Dungeons & Dragons was already in the midst of a major renaissance as 2020 began. Thanks to the rise of high-profile streams like Critical Role and popular actual-play podcasts like The Adventure Zone, players were flocking to the original pen-and-paper role-playing system at the start of the year.
Then, the pandemic happened. Suddenly, people around the world were self-quarantining and eventually facing mandatory lockdown restrictions. Cut off from colleagues at work and friends in normal social spaces, Dungeons & Dragons took on a new importance in their lives thanks to software like Zoom, Discord, and Roll20 that made it possible to video chat and share screens as they played together. As the pandemic stretched over weeks and into months, Dungeons & Dragons became for many people a primary source of social interaction in 2020.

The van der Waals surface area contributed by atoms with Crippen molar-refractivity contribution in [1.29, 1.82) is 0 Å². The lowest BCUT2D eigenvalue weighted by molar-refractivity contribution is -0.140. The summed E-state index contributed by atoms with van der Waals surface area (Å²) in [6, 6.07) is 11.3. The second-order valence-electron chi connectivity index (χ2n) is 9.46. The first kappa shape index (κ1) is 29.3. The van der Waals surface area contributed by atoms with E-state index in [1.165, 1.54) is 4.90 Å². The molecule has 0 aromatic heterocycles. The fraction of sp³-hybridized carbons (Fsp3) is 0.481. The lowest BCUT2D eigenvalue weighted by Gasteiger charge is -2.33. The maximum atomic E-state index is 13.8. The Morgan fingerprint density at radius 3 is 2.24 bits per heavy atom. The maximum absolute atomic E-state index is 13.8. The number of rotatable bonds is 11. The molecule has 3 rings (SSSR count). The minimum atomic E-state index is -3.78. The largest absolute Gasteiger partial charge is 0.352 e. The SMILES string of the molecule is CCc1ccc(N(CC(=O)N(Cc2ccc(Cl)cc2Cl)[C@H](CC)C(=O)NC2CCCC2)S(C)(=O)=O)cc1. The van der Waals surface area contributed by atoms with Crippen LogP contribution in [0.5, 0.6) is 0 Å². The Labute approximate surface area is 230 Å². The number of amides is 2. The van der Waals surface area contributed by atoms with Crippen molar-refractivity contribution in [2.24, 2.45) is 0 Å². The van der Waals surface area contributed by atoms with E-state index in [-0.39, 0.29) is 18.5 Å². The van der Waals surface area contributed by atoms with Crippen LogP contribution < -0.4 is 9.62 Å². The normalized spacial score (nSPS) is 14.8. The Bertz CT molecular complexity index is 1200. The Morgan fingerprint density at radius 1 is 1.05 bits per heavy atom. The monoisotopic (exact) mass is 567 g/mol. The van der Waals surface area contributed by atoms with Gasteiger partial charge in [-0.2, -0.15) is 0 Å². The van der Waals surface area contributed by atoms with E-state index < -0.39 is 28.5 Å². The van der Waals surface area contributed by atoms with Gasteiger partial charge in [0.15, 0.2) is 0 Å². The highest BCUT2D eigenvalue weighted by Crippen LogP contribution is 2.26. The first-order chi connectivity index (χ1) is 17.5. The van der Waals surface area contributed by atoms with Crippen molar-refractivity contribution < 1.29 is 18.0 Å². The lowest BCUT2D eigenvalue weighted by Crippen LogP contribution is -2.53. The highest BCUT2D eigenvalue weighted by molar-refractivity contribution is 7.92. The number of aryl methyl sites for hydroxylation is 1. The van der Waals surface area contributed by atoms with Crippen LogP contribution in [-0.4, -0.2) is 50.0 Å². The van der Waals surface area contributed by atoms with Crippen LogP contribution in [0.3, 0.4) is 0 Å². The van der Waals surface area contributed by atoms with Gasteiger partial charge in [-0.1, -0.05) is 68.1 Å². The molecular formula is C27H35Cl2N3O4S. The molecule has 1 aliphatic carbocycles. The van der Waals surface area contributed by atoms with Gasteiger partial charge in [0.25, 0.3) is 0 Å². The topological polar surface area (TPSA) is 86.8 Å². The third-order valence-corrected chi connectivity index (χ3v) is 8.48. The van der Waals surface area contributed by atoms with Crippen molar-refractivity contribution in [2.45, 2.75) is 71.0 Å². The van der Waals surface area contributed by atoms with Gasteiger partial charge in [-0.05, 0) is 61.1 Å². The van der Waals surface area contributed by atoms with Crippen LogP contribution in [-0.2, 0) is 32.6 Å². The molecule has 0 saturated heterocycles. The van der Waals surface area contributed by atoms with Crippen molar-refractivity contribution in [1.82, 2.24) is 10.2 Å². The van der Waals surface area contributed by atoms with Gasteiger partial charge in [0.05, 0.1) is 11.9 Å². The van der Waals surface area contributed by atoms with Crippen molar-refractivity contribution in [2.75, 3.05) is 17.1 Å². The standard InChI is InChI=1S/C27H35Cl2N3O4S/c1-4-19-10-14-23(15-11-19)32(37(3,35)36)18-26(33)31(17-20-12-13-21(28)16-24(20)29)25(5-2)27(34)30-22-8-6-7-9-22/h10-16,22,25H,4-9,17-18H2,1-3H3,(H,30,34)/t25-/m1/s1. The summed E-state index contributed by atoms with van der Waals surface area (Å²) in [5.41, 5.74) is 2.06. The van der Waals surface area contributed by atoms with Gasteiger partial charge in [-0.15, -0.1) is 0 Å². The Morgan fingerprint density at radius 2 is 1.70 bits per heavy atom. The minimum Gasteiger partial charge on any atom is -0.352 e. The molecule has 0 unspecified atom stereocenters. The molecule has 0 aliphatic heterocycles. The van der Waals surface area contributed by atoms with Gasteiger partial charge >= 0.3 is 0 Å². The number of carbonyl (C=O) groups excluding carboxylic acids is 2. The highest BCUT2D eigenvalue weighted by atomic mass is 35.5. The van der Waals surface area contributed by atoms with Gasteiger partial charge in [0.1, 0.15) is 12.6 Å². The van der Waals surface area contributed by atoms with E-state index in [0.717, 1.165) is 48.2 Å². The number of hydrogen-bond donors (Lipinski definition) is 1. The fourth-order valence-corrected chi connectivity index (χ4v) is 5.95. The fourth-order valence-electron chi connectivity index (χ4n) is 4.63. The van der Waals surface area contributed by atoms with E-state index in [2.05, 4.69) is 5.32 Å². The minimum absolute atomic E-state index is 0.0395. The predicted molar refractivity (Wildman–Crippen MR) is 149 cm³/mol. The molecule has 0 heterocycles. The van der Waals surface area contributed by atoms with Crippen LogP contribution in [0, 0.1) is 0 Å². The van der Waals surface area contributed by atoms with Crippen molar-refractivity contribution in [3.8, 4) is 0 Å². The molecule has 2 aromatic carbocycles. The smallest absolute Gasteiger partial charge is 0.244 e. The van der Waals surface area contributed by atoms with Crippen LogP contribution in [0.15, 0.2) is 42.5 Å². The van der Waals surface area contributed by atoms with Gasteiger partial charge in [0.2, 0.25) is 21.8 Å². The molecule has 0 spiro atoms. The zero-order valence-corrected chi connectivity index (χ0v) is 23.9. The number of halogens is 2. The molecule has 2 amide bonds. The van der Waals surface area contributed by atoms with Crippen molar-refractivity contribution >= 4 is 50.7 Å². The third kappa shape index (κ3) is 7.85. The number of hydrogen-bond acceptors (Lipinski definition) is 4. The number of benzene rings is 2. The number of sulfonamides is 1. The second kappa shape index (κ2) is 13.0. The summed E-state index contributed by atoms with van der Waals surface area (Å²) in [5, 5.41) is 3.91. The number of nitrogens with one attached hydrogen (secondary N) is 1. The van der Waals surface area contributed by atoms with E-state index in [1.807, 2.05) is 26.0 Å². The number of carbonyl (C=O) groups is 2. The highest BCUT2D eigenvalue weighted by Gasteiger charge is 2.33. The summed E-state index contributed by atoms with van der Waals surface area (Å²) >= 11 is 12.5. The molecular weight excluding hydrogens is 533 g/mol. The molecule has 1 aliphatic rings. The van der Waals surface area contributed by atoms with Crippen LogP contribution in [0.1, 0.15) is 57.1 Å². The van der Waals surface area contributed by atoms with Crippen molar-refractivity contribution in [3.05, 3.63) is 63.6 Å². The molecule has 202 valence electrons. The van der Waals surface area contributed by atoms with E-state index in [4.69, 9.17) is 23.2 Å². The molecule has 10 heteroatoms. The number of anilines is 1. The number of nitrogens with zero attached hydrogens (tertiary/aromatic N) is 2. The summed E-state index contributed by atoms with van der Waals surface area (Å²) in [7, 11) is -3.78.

Three years earlier, a systems administrator in Newcastle, New South Wales had reached out to several people he'd become friendly with on Twitter to start an online Dungeons & Dragons campaign. The party members were scattered across the globe: a couple in the United States, a few in the United Kingdom, with Sam serving as Dungeon Master in Australia. When the pandemic arrived, the campaign was still running, and the once-monthly play sessions took on a new and unexpected significance.